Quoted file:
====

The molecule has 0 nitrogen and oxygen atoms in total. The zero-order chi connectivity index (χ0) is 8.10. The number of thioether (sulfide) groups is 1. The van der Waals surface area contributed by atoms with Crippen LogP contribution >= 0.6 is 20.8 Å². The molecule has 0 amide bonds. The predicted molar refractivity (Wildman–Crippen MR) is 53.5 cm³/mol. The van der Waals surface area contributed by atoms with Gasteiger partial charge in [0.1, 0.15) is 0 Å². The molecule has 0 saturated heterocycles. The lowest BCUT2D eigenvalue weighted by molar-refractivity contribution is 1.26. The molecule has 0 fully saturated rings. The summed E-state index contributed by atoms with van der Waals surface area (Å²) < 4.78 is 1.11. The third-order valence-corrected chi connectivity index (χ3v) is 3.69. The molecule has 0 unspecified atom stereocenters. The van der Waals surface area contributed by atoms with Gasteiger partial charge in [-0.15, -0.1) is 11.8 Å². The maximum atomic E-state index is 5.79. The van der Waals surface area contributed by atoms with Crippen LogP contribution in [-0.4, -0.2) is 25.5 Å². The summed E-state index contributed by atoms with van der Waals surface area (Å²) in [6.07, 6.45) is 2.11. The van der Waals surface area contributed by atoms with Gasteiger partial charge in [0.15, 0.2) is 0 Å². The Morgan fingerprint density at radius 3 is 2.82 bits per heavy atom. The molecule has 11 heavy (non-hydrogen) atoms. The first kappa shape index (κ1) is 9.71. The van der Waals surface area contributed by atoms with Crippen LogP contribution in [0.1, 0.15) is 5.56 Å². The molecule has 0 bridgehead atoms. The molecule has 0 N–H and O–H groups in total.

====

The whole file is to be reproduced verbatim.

The molecule has 0 nitrogen and oxygen atoms in total. The zero-order chi connectivity index (χ0) is 8.10. The number of thioether (sulfide) groups is 1. The van der Waals surface area contributed by atoms with Crippen LogP contribution >= 0.6 is 20.8 Å². The molecule has 0 amide bonds. The predicted molar refractivity (Wildman–Crippen MR) is 53.5 cm³/mol. The van der Waals surface area contributed by atoms with Gasteiger partial charge in [0.1, 0.15) is 0 Å². The molecule has 0 saturated heterocycles. The lowest BCUT2D eigenvalue weighted by molar-refractivity contribution is 1.26. The molecule has 0 fully saturated rings. The summed E-state index contributed by atoms with van der Waals surface area (Å²) < 4.78 is 1.11. The third-order valence-corrected chi connectivity index (χ3v) is 3.69. The molecule has 0 unspecified atom stereocenters. The van der Waals surface area contributed by atoms with Gasteiger partial charge in [-0.15, -0.1) is 11.8 Å². The maximum atomic E-state index is 5.79. The van der Waals surface area contributed by atoms with Crippen LogP contribution in [-0.4, -0.2) is 25.5 Å². The summed E-state index contributed by atoms with van der Waals surface area (Å²) in [6.07, 6.45) is 2.11. The van der Waals surface area contributed by atoms with Gasteiger partial charge in [0.15, 0.2) is 0 Å². The Morgan fingerprint density at radius 3 is 2.82 bits per heavy atom. The molecule has 11 heavy (non-hydrogen) atoms. The first kappa shape index (κ1) is 9.71. The van der Waals surface area contributed by atoms with Crippen LogP contribution in [0.1, 0.15) is 5.56 Å². The molecule has 0 bridgehead atoms. The molecule has 0 N–H and O–H groups in total.